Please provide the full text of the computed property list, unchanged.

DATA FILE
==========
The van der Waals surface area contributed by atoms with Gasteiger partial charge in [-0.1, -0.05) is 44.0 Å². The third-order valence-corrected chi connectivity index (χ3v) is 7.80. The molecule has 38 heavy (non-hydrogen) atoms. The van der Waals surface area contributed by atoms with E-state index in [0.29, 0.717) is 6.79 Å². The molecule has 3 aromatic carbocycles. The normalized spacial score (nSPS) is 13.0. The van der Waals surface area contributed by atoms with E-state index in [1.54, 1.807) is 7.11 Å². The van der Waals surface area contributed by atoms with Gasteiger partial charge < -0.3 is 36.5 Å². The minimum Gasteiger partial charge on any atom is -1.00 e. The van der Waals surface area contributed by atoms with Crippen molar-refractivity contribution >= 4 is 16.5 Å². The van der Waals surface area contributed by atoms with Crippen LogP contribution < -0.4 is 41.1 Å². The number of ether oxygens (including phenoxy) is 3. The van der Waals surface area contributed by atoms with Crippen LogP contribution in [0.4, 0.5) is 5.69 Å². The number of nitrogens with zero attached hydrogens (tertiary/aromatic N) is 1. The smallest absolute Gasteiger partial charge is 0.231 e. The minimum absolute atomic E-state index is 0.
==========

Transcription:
The van der Waals surface area contributed by atoms with Gasteiger partial charge in [-0.1, -0.05) is 44.0 Å². The third-order valence-corrected chi connectivity index (χ3v) is 7.80. The molecule has 38 heavy (non-hydrogen) atoms. The van der Waals surface area contributed by atoms with E-state index in [0.29, 0.717) is 6.79 Å². The molecule has 3 aromatic carbocycles. The normalized spacial score (nSPS) is 13.0. The van der Waals surface area contributed by atoms with E-state index in [1.54, 1.807) is 7.11 Å². The van der Waals surface area contributed by atoms with Gasteiger partial charge < -0.3 is 36.5 Å². The minimum Gasteiger partial charge on any atom is -1.00 e. The van der Waals surface area contributed by atoms with Crippen molar-refractivity contribution >= 4 is 16.5 Å². The van der Waals surface area contributed by atoms with Crippen LogP contribution < -0.4 is 41.1 Å². The number of ether oxygens (including phenoxy) is 3. The van der Waals surface area contributed by atoms with Crippen LogP contribution in [0.4, 0.5) is 5.69 Å². The number of nitrogens with zero attached hydrogens (tertiary/aromatic N) is 1. The smallest absolute Gasteiger partial charge is 0.231 e. The minimum absolute atomic E-state index is 0.